We asked SCG member Joanna Whittle to take a look back over her work and practice over the past year – from planning exhibitions under lockdown to making ceramics in her back garden.
The last year has been a sad and unsettling one for everyone and there have been some very bleak times, yet somehow I feel artists are strangely well equipped for such circumstances, being well practiced in spending long hours alone and creating something out of darkness.
In 2019 I had a great year, not only in terms of my painting practice but also in the development of my ceramic work, and following strands of community engagement. In the summer of 2019, as part of the Making Ways programme, I worked with a number of groups across Sheffield to use the cyanotype process to express their relationships to the city. Later in the year I was also part of a Site Gallery ‘Altered Places’ residency at Sidney and Matilda Gallery, working with artists from ArtWorks to develop the cyanotype process. In the autumn of 2019, I was really excited to be selected for the Freelands Platform Residency at Site Gallery and ended the year with winning the Contemporary British Painting Prize, so I was feeling very positive about 2020.
At the beginning of the year I was awarded Arts Council (DYCP) funding to work with the Portland Collection and Harley Gallery at the Welbeck Estate (Worksop). The Harley Gallery had invited me to work with them after I was joint winner of their open prize in 2019 and as my practice had links to ceramics and miniatures in the Portland Collection. This was an opportunity for me to develop ideas of creating narratives from collections and artefacts. Part of this funding also enabled me to collaborate with fellow Sheffield artist David Orme on the curation and display of the final exhibition.
As restrictions eased, I was able to use the ceramics facilities at the pottery studios at Welbeck and it was beautiful to be driving alone through the gentle countryside of Nottinghamshire with the car rattling with boxes of ceramics. David and I were also able to meet to work on display and curation and had many meetings in car parks with fabrics and artworks emerging from the boots of cars. My car became a makeshift travelling studio. It was amazingly fortuitous that the exhibition was open from 1st August to 1st of November, the period of the year with most accessibility, and I was able to have a small opening on a baking summer’s day with colleagues and friends from Bloc. We had ice cream in the hot sun.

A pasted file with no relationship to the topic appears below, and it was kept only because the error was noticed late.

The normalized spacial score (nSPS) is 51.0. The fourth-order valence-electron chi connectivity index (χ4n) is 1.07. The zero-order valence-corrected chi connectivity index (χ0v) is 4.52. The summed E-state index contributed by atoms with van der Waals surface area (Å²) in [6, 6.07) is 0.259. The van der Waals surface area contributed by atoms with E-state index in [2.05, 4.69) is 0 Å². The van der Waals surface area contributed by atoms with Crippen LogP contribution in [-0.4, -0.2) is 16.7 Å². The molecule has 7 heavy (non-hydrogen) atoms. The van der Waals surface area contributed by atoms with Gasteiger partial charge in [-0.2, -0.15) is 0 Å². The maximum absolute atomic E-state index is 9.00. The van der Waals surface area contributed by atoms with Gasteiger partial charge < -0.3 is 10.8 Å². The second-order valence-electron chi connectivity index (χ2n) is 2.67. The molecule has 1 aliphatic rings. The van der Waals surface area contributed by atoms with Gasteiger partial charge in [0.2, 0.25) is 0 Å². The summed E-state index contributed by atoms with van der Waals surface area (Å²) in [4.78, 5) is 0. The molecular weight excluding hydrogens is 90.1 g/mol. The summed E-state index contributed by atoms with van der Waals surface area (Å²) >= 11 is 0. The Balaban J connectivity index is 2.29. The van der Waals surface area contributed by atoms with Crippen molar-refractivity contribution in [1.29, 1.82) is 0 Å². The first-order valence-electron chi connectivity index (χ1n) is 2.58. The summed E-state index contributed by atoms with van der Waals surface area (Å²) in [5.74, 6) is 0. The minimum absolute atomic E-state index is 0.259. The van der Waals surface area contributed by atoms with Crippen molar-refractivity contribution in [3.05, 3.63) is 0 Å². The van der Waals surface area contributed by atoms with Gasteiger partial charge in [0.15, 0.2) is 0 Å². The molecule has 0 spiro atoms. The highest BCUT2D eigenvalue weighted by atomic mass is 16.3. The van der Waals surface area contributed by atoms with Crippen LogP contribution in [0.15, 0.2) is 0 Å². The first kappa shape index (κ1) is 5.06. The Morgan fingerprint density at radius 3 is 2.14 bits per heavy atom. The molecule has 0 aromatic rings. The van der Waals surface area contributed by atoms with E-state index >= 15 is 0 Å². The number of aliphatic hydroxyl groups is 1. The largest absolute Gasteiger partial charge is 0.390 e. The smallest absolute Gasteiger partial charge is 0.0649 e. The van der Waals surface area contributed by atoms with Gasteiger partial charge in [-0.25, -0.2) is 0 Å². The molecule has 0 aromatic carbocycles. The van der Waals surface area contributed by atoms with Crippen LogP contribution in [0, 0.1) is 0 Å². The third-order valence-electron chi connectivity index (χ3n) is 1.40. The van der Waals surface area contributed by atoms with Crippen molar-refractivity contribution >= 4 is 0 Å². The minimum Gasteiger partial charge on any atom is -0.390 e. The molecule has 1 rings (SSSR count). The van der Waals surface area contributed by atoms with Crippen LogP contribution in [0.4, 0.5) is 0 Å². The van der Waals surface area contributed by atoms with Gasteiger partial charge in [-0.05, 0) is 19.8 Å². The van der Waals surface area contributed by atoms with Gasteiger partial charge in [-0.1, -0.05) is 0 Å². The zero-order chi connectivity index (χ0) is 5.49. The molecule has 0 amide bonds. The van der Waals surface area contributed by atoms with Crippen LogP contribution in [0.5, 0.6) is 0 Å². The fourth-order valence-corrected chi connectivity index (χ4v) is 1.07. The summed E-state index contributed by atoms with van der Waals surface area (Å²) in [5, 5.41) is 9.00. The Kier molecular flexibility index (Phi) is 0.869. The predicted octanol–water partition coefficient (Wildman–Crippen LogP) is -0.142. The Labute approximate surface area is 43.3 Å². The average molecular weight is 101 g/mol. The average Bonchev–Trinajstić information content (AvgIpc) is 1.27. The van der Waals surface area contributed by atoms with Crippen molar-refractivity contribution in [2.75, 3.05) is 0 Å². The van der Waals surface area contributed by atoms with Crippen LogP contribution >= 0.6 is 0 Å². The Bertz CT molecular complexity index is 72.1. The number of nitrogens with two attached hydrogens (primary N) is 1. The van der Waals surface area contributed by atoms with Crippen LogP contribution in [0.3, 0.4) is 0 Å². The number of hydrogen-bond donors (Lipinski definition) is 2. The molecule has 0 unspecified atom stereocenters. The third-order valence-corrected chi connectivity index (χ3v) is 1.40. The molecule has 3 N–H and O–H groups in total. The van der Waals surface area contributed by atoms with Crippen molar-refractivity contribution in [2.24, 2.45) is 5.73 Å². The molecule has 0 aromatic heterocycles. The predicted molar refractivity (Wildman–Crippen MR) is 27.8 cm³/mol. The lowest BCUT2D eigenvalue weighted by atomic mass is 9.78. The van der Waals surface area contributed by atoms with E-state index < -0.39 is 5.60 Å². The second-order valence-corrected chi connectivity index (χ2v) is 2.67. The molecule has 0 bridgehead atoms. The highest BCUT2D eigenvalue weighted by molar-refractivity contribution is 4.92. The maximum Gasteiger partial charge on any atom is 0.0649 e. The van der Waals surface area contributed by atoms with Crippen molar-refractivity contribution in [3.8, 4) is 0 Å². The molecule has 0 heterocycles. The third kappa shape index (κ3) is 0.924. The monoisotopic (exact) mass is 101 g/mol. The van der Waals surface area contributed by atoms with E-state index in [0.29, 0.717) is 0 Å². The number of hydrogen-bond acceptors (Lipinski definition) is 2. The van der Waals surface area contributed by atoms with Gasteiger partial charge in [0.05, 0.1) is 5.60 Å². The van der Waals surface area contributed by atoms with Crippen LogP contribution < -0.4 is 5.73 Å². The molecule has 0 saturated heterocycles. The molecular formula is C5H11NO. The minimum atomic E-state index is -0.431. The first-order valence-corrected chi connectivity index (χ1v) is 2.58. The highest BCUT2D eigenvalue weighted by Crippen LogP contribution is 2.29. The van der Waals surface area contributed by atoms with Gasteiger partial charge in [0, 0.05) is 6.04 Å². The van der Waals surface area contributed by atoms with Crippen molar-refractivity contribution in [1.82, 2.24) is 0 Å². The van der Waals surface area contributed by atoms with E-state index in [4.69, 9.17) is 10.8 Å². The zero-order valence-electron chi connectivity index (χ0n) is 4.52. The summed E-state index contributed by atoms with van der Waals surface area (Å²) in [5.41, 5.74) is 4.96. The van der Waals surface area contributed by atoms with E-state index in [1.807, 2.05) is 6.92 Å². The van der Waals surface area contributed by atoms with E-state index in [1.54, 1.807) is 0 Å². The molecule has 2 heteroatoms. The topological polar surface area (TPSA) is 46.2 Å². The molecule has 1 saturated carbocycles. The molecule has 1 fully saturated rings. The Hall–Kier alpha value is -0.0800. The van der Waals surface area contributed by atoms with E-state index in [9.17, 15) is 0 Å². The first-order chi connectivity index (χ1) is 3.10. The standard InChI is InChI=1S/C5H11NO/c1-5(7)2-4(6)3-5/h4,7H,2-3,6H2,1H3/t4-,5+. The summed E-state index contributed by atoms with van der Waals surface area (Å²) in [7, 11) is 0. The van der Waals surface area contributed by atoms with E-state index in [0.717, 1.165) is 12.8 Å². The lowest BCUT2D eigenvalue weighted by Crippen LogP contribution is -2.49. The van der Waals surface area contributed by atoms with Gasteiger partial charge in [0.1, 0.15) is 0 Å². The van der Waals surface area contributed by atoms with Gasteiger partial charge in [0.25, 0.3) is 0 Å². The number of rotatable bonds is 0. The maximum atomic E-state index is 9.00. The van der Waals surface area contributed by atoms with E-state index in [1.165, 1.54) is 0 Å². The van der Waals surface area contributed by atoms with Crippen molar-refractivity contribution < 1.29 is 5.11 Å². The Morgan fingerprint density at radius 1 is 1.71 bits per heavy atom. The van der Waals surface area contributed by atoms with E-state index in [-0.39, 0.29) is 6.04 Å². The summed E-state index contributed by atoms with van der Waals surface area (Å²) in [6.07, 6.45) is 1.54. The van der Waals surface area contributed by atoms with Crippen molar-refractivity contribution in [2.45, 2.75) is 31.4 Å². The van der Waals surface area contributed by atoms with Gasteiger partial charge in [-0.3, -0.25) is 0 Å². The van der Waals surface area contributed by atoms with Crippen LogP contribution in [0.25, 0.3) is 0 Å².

During the lockdown period I also made a small painting on copper called ‘Sorrowing Cloth’ which emerged from this surreal feeling of abandonment and bereavement. A world out there unanchored. It is a lockdown painting which expresses mourning and memorial, being lost and lostness. I entered it into the New Light Art Prize, wanting it, if selected, to travel around the country, tardis-like, in a way we could not do. A very surprising outcome of this was that I was the winner of the Valeria Sykes Award which left me a bit dumbfounded and overwhelmed.
And then the year tailed off, dimming, with 2021 sneaking in quietly. I think what I have taken from 2020 was that it was creatively one of my best years and I have been extremely fortunate to have been selected for different opportunities and prizes but moreover it has been about perseverance and the resilience of other artists in the community in Sheffield and across the country. I think artists have an enduring spirit and a persistent hopefulness which equips us to withstand many challenges which I hope continues for us all in 2021.
Coming up in 2021
- I will be showing work in THING Worlds in Kyoto with members of the Contemporary British Painting society
- The Mitre Owl at Artcade, Sheffield – a collaborative exhibition with David Orme
- Site Gallery Platform Exhibition – to be confirmed
- Touring exhibition of The New Light Art prize to Carlisle, Newcastle and London